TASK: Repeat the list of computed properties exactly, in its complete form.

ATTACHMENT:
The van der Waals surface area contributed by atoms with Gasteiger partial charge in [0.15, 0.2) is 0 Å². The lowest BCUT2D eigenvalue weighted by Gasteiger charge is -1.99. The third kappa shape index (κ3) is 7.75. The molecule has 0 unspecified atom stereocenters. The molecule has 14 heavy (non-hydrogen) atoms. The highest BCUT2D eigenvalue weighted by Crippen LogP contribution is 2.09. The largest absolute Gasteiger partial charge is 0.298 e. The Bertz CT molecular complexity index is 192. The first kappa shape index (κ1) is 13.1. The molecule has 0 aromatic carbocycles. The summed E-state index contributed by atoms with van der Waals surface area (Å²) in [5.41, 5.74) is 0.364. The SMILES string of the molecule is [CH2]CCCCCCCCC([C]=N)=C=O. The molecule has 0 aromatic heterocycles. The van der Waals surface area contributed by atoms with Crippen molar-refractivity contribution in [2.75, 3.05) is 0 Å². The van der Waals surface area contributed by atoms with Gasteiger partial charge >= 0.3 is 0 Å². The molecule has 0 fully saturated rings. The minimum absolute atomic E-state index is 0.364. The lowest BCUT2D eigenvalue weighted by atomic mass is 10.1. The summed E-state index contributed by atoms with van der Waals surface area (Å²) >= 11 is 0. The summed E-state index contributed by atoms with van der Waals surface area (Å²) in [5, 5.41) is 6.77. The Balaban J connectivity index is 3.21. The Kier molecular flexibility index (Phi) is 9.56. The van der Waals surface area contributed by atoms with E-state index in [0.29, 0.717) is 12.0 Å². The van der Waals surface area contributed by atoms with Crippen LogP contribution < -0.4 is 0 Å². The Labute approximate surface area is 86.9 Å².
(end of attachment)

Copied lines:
The van der Waals surface area contributed by atoms with Gasteiger partial charge in [0.15, 0.2) is 0 Å². The lowest BCUT2D eigenvalue weighted by Gasteiger charge is -1.99. The third kappa shape index (κ3) is 7.75. The molecule has 0 unspecified atom stereocenters. The molecule has 14 heavy (non-hydrogen) atoms. The highest BCUT2D eigenvalue weighted by Crippen LogP contribution is 2.09. The largest absolute Gasteiger partial charge is 0.298 e. The Bertz CT molecular complexity index is 192. The first kappa shape index (κ1) is 13.1. The molecule has 0 aromatic carbocycles. The summed E-state index contributed by atoms with van der Waals surface area (Å²) in [5.41, 5.74) is 0.364. The SMILES string of the molecule is [CH2]CCCCCCCCC([C]=N)=C=O. The molecule has 0 aromatic heterocycles. The van der Waals surface area contributed by atoms with Crippen molar-refractivity contribution in [2.75, 3.05) is 0 Å². The van der Waals surface area contributed by atoms with Gasteiger partial charge >= 0.3 is 0 Å². The molecule has 0 fully saturated rings. The minimum absolute atomic E-state index is 0.364. The lowest BCUT2D eigenvalue weighted by atomic mass is 10.1. The summed E-state index contributed by atoms with van der Waals surface area (Å²) >= 11 is 0. The summed E-state index contributed by atoms with van der Waals surface area (Å²) in [5, 5.41) is 6.77. The Balaban J connectivity index is 3.21. The Kier molecular flexibility index (Phi) is 9.56. The van der Waals surface area contributed by atoms with E-state index in [0.29, 0.717) is 12.0 Å². The van der Waals surface area contributed by atoms with Crippen LogP contribution < -0.4 is 0 Å². The Labute approximate surface area is 86.9 Å².